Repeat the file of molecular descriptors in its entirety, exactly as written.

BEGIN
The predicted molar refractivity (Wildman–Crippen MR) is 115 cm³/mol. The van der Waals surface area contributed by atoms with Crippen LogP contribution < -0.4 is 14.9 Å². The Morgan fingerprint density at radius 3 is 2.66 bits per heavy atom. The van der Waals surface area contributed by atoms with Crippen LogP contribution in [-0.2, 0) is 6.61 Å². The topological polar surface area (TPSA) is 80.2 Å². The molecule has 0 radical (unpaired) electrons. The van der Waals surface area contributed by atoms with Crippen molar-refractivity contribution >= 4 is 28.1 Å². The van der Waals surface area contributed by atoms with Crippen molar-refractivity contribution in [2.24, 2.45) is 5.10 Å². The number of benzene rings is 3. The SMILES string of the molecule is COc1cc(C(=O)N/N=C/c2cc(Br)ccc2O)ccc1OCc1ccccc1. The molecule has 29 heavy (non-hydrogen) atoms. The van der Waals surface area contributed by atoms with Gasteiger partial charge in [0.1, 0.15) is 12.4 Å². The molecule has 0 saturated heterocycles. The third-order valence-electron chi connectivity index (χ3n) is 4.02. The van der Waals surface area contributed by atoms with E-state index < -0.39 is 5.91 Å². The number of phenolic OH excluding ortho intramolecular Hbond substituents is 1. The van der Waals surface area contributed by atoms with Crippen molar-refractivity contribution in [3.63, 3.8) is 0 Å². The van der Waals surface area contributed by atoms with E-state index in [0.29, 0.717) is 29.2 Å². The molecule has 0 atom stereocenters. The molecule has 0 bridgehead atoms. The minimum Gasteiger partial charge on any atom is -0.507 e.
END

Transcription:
The predicted molar refractivity (Wildman–Crippen MR) is 115 cm³/mol. The van der Waals surface area contributed by atoms with Crippen LogP contribution < -0.4 is 14.9 Å². The Morgan fingerprint density at radius 3 is 2.66 bits per heavy atom. The van der Waals surface area contributed by atoms with Crippen LogP contribution in [-0.2, 0) is 6.61 Å². The topological polar surface area (TPSA) is 80.2 Å². The molecule has 0 radical (unpaired) electrons. The van der Waals surface area contributed by atoms with Crippen molar-refractivity contribution >= 4 is 28.1 Å². The van der Waals surface area contributed by atoms with Crippen molar-refractivity contribution in [2.24, 2.45) is 5.10 Å². The number of benzene rings is 3. The SMILES string of the molecule is COc1cc(C(=O)N/N=C/c2cc(Br)ccc2O)ccc1OCc1ccccc1. The molecule has 29 heavy (non-hydrogen) atoms. The van der Waals surface area contributed by atoms with Gasteiger partial charge in [0.1, 0.15) is 12.4 Å². The molecule has 0 saturated heterocycles. The third-order valence-electron chi connectivity index (χ3n) is 4.02. The van der Waals surface area contributed by atoms with E-state index < -0.39 is 5.91 Å². The number of phenolic OH excluding ortho intramolecular Hbond substituents is 1. The van der Waals surface area contributed by atoms with Crippen molar-refractivity contribution in [3.63, 3.8) is 0 Å². The van der Waals surface area contributed by atoms with E-state index in [0.29, 0.717) is 29.2 Å². The molecule has 0 atom stereocenters. The molecule has 0 bridgehead atoms. The minimum Gasteiger partial charge on any atom is -0.507 e.